Previewing The 49ers Running Backs
I’m not going to harp on it too much, but it goes without saying that you can’t mention the 49ers running game without mentioning Colin Kaepernick. Kaepernick may be the quarterback by name, but he’s certainly capable of being a running back by trade. Just go find Dom Capers in the unemployment line and ask him. But to clear something up, Kaepernick isn’t a one read and run quarterback. In fact, that Green Bay demolition is the only time this season where he ran more than 10 times in a game (RG3 had 10+ carries in five games this season). Usually he’ll take off 6 or 7 times and otherwise opt to stay in the pocket or hand it off to the guy I should be talking about.
And really, it is just one guy. After Kendall Hunter went down in Week 12 against New Orleans, San Francisco went back to their tried and true strategy: feed Frank Gore until the wheels fall off, which should have happened years ago. Seriously, just read this piece in the New York Times. “His original ligament structure had not been strong enough for his knees” is not something that should ever be said about a successful running back. But none of that matters now, and at 29 years old, Gore just keeps showing up (Gore, Ray Rice, and Chris Johnson are the only three backs to appear in all 16 games the last two years) and producing (his 1,214 yards this season were the second most he’s gained during his career).
At this stage of his career, all of the bells and whistles are gone from Gore’s game. He’s not the pass catcher he was earlier in his early years (he averaged 51 receptions from 2006-2010. This year he had 28). And at 29, he’s not a threat to bust a big touchdown run out (his 3 TD’s in the playoffs have come from 5, 2, and 9 yards out respectively). No, for the most part Gore does something that’s completely foreign to the state of Maryland: he plows. Just finds a hole in the line and pushes ahead until people stop pushing back. He’s still got a few moves in the open field that would make Shakira proud, but his element is short yardage situations where he’s just relentless.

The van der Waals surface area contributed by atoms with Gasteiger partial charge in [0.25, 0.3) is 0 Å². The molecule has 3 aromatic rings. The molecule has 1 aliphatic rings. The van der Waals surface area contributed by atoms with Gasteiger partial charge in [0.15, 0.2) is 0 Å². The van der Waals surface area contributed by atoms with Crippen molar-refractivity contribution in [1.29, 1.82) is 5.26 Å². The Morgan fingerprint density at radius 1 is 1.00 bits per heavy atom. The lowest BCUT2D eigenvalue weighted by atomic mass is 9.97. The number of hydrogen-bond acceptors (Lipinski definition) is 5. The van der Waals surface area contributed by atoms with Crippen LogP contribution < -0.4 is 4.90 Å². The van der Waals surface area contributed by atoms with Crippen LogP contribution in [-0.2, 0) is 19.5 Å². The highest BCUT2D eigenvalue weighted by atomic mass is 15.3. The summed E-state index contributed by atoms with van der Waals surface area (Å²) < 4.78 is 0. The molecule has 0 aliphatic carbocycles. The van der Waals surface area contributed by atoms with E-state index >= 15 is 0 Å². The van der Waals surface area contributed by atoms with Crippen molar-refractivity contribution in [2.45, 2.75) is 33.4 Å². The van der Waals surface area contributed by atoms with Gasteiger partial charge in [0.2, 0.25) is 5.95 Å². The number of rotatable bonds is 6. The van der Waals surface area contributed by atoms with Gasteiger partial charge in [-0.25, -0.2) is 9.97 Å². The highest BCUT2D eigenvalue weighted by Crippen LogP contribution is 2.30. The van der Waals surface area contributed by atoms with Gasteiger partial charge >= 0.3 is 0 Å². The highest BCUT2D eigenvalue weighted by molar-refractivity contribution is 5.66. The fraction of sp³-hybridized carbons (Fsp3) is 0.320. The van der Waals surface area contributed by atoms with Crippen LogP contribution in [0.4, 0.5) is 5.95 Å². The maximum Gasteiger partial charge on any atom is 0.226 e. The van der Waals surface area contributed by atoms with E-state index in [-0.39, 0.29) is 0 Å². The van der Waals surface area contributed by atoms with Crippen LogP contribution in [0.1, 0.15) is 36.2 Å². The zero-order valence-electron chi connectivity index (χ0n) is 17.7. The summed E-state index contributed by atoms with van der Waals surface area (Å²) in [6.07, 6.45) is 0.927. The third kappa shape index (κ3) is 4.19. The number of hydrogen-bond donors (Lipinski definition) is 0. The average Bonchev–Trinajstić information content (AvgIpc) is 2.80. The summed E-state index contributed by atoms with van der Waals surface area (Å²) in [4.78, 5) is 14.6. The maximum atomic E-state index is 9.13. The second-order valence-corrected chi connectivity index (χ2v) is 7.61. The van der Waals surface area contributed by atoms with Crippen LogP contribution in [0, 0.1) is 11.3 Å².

To stop Gore, the Ravens are just going to have to match that relentlessness. Some RB’s like Chris Johnson can be frustrated early in the game and then lose their confidence later on. Gore is not a member of that group (in the 4th quarter he averages 5.6 ypc, his best average of any quarter). He makes his hay by steadily chipping away at a defense, and then breaking three or four above average runs every game. Gore is not a toss sweep type of back either, so stopping him is going to rely disproportionately on the middle of the line getting push against the 49ers guards and center.
The direct opposite of Gore would be back up RB LaMichael James. James is best known for his days at Oregon where he could pick up 200 yards in the blink of an eye. Although he only has 8 carries this postseason, they’ve amounted to 55 yards, an average of almost 7 yards per carry. Even though he’s lightly used, James can’t be taken lightly because of his freakish agility in space. Any time he’s got room to work with he’s a potential home run hitter, and it would just take a missed tackle or two to spring him loose down the sideline.
The key with James has to be to rough him up. Although he and Gore are the same height, James is 22 pounds lighter, and is susceptible to getting beat up over the course of a game. Obviously sound tackling is the key to making sure he doesn’t break loose, but if someone were to lay some wood on James early it could change his whole mental makeup for this game.